Wednesday, September 27, 2006

One Rent-Stabilized Building (Not Mine)

I often tell people, "I'm a libertarian until somebody talks about ending Rent Stabilization." The fear is that landlords, building owners and real estate speculators in New York City are so out-of-control that if they were not penned up by a bunch of restrictions, they would go wilding.

One of these restrictions is that the rent can only go up when the tenant renews his lease, and it can only go up by a certain percentage. What that percentage is gets determined at annual meetings of the Rent Guidelines Board:

Economists have long debated the wisdom of rent stabilization. Tenants and landlords debate it, too—but at a much louder volume. In June, the Rent Guidelines Board’s vote on the size of the next increase incited protests so vigorous that the clamor, for the first time ever, temporarily shut down the process. In an atmosphere close to a Tammany-era riot, the board ushered in a hike of 4.25 percent.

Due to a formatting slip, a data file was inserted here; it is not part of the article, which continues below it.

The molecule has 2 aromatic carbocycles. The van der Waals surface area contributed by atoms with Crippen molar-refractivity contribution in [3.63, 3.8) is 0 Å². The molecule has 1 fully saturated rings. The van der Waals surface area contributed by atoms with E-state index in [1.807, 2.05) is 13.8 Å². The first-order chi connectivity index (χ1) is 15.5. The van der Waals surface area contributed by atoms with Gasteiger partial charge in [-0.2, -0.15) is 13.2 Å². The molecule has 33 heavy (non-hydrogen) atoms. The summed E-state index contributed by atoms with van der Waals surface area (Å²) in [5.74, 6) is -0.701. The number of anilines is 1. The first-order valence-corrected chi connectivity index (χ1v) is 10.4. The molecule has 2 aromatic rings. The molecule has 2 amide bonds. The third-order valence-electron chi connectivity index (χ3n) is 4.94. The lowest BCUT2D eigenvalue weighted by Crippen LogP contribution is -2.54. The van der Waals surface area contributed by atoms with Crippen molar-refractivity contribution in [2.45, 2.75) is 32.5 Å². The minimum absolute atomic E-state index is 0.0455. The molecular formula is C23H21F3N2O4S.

This New York Magazine article gives you a great, in-depth look at how the rules and loopholes play out in a rent-stabilized building in the East Village, on a block that was a drugs-and-crime-hellhole ten years ago but has now been washed over by gentrification. It also explains the phenomenon of how one tenant is paying over $2,000 a month and another only $600 for the same sized apartment. And when you're finished reading it, you'll have some idea of why rent-stabilized tenants hang onto their apartments as if they were riding a mechanical bull, and why I'm paying out of my own pocket to renovate a place I don't even own.

P.S. I just typed "removate" instead of "renovate." I'm taking this as a Freudian slip of the fingers: Either I want to remove myself, or we've had to remove tons of junk we've had for decades to make room for the repair guys.

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